This section is from the book "Anatomy Of The Arteries Of The Human Body", by John Hatch Power. Also available from Amazon: Anatomy of the Arteries of the Human Body, with the Descriptive Anatomy of the Heart.
The Bronchial Arteries arise from the anterior part of the aorta; they are amongst the most irregular in the body, and can only be recognized by their termination in the lung, and not by their origin, as they may arise from the aorta, the intercostals, the mammary, or even from the subclavian arteries. Those most constantly found are three in number; viz., one on the right side; and two on the left,—a superior and an inferior.
The right bronchial artery sometimes comes from the aorta, in common with the left, or separately: usually, however, it is a branch of the first aortic intercostal: in all cases it descends on the back of the right bronchus, and, winding round it, accompanies it into the lung: the superior left bronchial artery usually comes from the aorta, and in a similar manner twines round the left bronchus, and with it enters the lung: the left inferior bronchial artery often arises from the aorta, opposite the third or fourth dorsal vertebra, and is conducted to the left lung by the left superior pulmonic vein : it is not as constant as the two preceding. Arrived at the lung, the right bronchial artery usually divides into five branches, and the left into four: these subdivide, and accompany the divisions of the bronchi through the lung, in such a manner, however, that one division of the bronchus has usually with it two or three arterial branches, which, frequently anastomosing, form a delicate net-work round the air-vessel. The bronchial arteries communicate with the other blood-vessels of the lung.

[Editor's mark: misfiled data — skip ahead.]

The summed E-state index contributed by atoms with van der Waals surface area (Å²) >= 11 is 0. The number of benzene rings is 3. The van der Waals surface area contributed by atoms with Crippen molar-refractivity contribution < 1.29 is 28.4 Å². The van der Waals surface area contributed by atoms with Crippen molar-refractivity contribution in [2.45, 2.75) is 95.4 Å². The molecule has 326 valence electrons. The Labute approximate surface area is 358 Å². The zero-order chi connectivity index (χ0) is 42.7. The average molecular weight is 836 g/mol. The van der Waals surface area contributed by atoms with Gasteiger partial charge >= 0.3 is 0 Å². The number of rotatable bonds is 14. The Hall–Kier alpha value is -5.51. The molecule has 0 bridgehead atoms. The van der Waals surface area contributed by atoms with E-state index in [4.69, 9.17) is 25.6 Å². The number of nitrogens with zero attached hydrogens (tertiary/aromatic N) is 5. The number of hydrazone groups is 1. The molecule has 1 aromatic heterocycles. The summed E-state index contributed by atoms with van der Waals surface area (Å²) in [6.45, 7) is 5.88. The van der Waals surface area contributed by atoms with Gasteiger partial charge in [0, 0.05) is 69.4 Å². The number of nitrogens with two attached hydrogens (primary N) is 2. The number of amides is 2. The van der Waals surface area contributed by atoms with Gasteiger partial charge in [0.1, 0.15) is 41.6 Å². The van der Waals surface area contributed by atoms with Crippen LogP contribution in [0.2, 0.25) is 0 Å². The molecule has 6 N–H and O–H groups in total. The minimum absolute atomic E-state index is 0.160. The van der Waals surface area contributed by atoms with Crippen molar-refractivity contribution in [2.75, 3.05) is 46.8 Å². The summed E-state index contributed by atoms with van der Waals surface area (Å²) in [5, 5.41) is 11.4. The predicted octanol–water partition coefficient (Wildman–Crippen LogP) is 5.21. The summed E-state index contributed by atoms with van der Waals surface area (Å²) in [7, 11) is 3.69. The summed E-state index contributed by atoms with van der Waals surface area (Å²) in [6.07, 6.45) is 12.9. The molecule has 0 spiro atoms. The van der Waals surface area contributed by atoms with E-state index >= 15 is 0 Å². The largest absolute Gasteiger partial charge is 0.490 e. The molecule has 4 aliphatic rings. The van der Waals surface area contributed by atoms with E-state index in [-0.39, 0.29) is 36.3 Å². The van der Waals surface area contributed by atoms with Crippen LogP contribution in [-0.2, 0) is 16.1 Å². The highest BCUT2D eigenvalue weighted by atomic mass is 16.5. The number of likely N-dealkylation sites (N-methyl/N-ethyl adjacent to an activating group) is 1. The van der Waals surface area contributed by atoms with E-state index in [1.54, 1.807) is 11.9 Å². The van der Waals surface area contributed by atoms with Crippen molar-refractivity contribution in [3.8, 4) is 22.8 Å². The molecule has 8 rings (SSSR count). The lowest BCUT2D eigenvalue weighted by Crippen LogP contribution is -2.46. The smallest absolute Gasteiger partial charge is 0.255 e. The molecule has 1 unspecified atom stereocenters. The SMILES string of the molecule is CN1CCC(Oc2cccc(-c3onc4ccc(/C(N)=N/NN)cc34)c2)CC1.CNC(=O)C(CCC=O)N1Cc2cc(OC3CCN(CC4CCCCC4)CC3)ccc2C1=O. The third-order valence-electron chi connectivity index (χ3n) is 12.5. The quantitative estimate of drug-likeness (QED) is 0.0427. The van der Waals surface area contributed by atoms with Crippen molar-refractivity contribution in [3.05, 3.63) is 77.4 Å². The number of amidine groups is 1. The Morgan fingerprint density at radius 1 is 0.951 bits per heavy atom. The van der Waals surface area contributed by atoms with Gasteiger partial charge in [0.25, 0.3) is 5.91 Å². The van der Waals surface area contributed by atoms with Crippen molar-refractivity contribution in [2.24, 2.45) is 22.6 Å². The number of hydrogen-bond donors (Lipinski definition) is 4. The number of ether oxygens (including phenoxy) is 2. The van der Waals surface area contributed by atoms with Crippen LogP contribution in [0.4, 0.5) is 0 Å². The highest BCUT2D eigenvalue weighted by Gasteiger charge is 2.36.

Two or three other bronchial arteries may arise occasionally from the concavity of the arch of the aorta, and also repair to the lung.
The (Esophageal arteries, three to six in number, arise from the anterior part of the thoracic aorta, at variable points: they are lost in the tunics of the oesophagus, and in anastomosing with the inferior branches of the inferior thyroid artery, and with the oesophageal branches of the gastric artery. They are always very small, and the highest of them occasionally comes from one of the bronchial arteries.
The Posterior Mediastinal Branches are small and numerous : they arise from various parts of the thoracic aorta, and supply the glandular structures and areolar tissue contained in the posterior mediastinum.